Nissan and GE are set to accelerate their move to electrified transportation, having signed a two-year research and development partnership to come up with a robust and reliable smart charging infrastructure that will lead the way in the mainstream market adoption of electric cars such as the Nissan LEAF.
GE and Nissan will partner in two important focus areas for their research. The first one involves integrating electric vehicles with buildings and homes, while the other one is to check the EV’s charging dynamics with the grid to make sure that they work properly once millions of electric vehicles are on the road.
GE Global Research senior vice president and director Mark Little says that automakers are forming alliances within the industry that go beyond the traditional OEM partnerships. Little says that one of the biggest connections made in the current move toward electric vehicles is between an automaker and a company that generates and distributes electricity. Little explains that GE is in the position to help automakers bring millions of electric cars to the grid thanks to their experience in manufacturing power generators and in providing energy related services.
Nissan Americas senior vice president for research and development Carla Bailo says that the research partnership is proof of the carmaker’s commitment to introduce zero emission mobility to the mainstream market. Bailo says that GE’s expertise with energy networks will help the Japanese automaker develop better conditions in the market for the Nissan LEAF and other electric vehicles. It also adds value for their current and future customers.
The agreement will bring together the leaders in two major industries who in turn will work together to improve adoption rates of electric cars. More than 25 percent of electricity worldwide is generated or distributed by GE equipment, so the company brings its expertise of the power grid infrastructure to help solve problems with integrating millions of electric vehicles into the grid around the world. Meanwhile, Nissan is the recognized leader in zero emission cars, thanks to the LEAF. Nissan is looking to create and nurture new partnerships and technologies to hasten mass market adoption for electric vehicles and guarantee their successful integration into the power grid.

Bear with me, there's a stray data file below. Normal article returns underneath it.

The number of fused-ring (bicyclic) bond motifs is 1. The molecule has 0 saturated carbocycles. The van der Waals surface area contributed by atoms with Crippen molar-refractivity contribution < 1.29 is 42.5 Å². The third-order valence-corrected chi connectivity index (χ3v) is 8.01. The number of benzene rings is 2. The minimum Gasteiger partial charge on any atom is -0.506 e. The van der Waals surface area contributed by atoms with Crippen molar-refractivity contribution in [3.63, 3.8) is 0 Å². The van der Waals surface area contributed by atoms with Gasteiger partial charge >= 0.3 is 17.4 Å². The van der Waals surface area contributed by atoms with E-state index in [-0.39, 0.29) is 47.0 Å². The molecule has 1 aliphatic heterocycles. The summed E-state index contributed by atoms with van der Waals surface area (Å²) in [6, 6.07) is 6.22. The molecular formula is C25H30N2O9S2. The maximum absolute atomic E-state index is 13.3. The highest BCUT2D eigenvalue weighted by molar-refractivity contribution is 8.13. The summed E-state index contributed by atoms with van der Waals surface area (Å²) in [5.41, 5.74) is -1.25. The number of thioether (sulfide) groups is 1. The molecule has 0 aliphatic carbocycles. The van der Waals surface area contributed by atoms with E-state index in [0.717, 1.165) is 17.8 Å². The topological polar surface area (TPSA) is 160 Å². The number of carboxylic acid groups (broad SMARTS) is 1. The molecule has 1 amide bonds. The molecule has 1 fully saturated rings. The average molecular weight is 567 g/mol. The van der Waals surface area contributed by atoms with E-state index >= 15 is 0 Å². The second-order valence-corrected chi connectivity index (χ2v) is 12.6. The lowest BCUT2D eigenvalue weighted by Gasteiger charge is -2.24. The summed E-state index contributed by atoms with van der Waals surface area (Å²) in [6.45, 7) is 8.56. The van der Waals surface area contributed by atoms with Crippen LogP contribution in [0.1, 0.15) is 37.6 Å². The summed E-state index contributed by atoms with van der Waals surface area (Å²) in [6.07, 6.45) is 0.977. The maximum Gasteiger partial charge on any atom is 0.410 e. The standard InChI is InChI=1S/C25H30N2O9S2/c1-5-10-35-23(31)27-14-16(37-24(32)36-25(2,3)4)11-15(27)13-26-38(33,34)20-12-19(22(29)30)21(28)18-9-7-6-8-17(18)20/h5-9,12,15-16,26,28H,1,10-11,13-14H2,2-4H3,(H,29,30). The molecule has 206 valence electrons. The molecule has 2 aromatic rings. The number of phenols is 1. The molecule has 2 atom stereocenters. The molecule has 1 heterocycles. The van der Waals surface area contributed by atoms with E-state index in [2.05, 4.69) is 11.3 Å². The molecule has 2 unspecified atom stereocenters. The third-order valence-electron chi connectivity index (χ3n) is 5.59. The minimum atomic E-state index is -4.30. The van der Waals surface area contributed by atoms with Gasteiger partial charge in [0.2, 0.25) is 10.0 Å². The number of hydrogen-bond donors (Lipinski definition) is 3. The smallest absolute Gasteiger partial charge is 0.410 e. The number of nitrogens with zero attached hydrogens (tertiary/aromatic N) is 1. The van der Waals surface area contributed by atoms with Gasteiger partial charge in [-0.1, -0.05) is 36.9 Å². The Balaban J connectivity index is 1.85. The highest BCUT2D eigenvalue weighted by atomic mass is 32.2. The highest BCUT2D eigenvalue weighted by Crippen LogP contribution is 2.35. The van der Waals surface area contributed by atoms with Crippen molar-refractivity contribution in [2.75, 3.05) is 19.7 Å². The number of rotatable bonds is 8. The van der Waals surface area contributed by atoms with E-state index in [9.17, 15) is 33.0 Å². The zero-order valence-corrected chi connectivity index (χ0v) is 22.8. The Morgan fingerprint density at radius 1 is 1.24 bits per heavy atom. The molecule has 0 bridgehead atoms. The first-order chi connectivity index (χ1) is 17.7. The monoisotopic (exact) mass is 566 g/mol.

A variety of projects are already underway. One of the projects seeks to find ways that Nissan LEAF and other electric cars may be integrated with GE’s smart home concept. Nissan’s engineers are creating ways to connect the vehicles to the home, so that it becomes part of the home’s energy equipment. It will investigate how the electric car would affect the cost of electricity and loads in the home.
In another project, researchers will be looking at usage data, as well as modeling and simulation experiments to see how millions of electric cars would affect the electrical distribution system.